The Marriage Portrait: A novel

Image of The Marriage Portrait: A novel
Release Date: 
September 6, 2022
Reviewed by: 

“Brilliantly conceived. . . . There are court intrigues, whispered rumors, a clever subplot about the power of painting, what it reveals as well as what it hides . . . As a story, pure and simple, the novel succeeds wildly.”

Maggie O’Farell wastes no time in her new historical book, this one about two Italian Renaissance families joining their fortunes through marriage. The bride is Lucrezia de’ Medici, daughter of the powerful Cosimo de’ Medici. The groom is Alfonso, duke of Ferrara. Lucrezia, Cosimo, and Alfonso all actually existed as did the marriage described here.

But the book doesn’t open with the celebratory wedding, nor even with the many negotiations at court that had to be finalized first. Instead, O’Farrell picks the most dramatic moment possible, giving a first paragraph that immediately plunges the reader into Lucrezia’s life—or rather into her death:

“Lucrezia is taking her seat at the long dining-table, which is polished to a watery gleam and spread with dishes, inverted cups, a woven circle of fir. Her husband is sitting down, not is his customary place at the opposite end but next to her, close enough that she could rest her head on his shoulder, should she wish; he is unfolding his napkin and straightening a knife and moving the candle towards them both when it comes to her with a peculiar clarity, as if some coloured glass had been put in front of her eyes, or perhaps removed from them, that he intends to kill her.”

The pages that follow bring us closer to that murder—will it happen or won’t it? And why? After introducing the idea of impending doom, O’Farrell takes us back to Lucrezia’s childhood. The rest of the book alternates between the past and the present, the days leading up to the opening scene where Lucrezia feels so acutely her husband’s true intentions.

The danger of such a conceit is that the childhood pages could feel tame, bland in comparison to the menacing present. O’Farrell masterfully makes each page incredibly vivid, bringing the reader into the life of the Medici court and then the Ferrara one. But since the main character is a girl, our world is as limited as hers is. We see the domestic, family life, not the political or larger cultural one. This could feel suffocating or boring in less capable hands. O’Farrell makes the story work through her incredibly rich descriptions, such as this one of a pivotal moment in Lucrezia’s young life when she looks out of her chamber windows and sees a new animal being delivered to her father’s menagerie:

“And then Lucrezia, hands gripping the windowsill, saw it: a lithe, sinuous shape, moving from one side of the cage to the other. The tigress didn’t so much pace as pour herself, as if her very essence was molten, simmering, like the ooze from a volcano. It was hard to distinguish the bars of the cage from the dark, repeating strips on the creature’s fur. The animal was orange, burnished gold, fire made flesh; she was power and anger, she was vicious and exquisite; she carried on her body the barred marks of a prison, as if she had been branded for exactly this, as if captivity had been her destiny all along.”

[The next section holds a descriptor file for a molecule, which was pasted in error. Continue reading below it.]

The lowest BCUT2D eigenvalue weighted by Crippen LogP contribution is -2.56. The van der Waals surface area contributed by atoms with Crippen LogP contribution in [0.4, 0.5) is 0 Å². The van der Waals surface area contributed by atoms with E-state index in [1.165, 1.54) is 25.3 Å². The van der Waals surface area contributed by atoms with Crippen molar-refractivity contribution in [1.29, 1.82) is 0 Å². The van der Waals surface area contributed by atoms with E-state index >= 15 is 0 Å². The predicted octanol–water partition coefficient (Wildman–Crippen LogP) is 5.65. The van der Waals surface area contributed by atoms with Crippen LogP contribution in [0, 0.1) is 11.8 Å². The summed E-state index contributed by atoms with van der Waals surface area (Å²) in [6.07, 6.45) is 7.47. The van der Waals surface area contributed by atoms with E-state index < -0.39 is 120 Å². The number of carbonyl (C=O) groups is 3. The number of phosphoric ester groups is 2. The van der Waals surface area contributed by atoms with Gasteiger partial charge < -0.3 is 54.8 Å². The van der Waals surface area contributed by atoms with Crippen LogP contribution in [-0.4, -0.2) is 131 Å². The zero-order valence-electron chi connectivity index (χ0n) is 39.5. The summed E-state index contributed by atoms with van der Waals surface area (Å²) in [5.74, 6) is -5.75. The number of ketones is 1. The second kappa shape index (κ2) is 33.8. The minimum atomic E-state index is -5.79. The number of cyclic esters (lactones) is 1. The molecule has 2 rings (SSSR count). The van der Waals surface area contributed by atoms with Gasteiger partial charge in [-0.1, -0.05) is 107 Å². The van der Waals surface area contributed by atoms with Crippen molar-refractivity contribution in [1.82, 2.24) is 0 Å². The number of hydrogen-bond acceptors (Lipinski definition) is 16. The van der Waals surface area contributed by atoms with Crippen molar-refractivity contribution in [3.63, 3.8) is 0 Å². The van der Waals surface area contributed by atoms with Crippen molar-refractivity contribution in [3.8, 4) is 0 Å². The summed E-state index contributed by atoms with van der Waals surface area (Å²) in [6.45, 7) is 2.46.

It’s a destiny that Lucrezia shares, first immured in her family palazzo where she can’t even leave her room without permission, then in Alfonso’s fortress. As wealthy and privileged as she is, a kitchen maid enjoys more freedom than Lucrezia does. Like the tiger, Lucrezia is power and anger, vicious and exquisite, and completely trapped.

There are court intrigues, whispered rumors, a clever subplot about the power of painting, what it reveals as well as what it hides. Through it all, O’Farrell brings us close to Lucrezia’s flinty intelligence, her inner strength. As a story, pure and simple, the novel succeeds wildly, placing us firmly into a specific time and place where Lucrezia’s drama plays out. The characters are subtle and intriguing, not simple caricatures. Even Alfonso, who could have been portrayed as a broad villain, is complicated, even sympathetic at times. The gripping narrative propels the action forward, each page taut, without a single wasted word.

It’s a powerful story, very loosely based on some historical events, but those who insist on historical accuracy will be disappointed. Beyond the bare facts that Lucrezia de’ Medici married Alfonso II of Ferrara at age 15 and died a year later, there is no information to support the other details of the narrative. Even the marriage portrait which is so central to the story didn’t exist as described.

There is indeed a painting of Lucrezia by Bronzino’s student, Allori—the one on the book’s cover—but it was commissioned by her brother before she left the family palazzo. Il Bastianino, the name of the artist in the novel, did work as a painter at that time but there’s no record of his having painted Lucrezia. Nor is there any painting of an Italian noblewoman of the period holding a paintbrush. The whole conceit of Lucrezia being a painter, as compelling as it feels through O’Farrell’s lovely language, doesn’t ring true for the period. Italian Renaissance women painters were rare to begin and those we know of all had fathers, brothers, or husbands who were artists. It’s especially difficult to fathom a noblewoman painting. Still these are historical quibbles.

The Lucrezia of the book may not accurately reflect the actual person, but she’s a compelling literary creation and the story that unfolds around her is no less powerful for being completely imagined by the author. In fact, in some ways, O’Farrell deserves even more credit for being able to conjure up this new Lucrezia so convincingly. She may not have really walked through the halls of the Medici palazzo, but she strides through the pages of this brilliantly conceived book.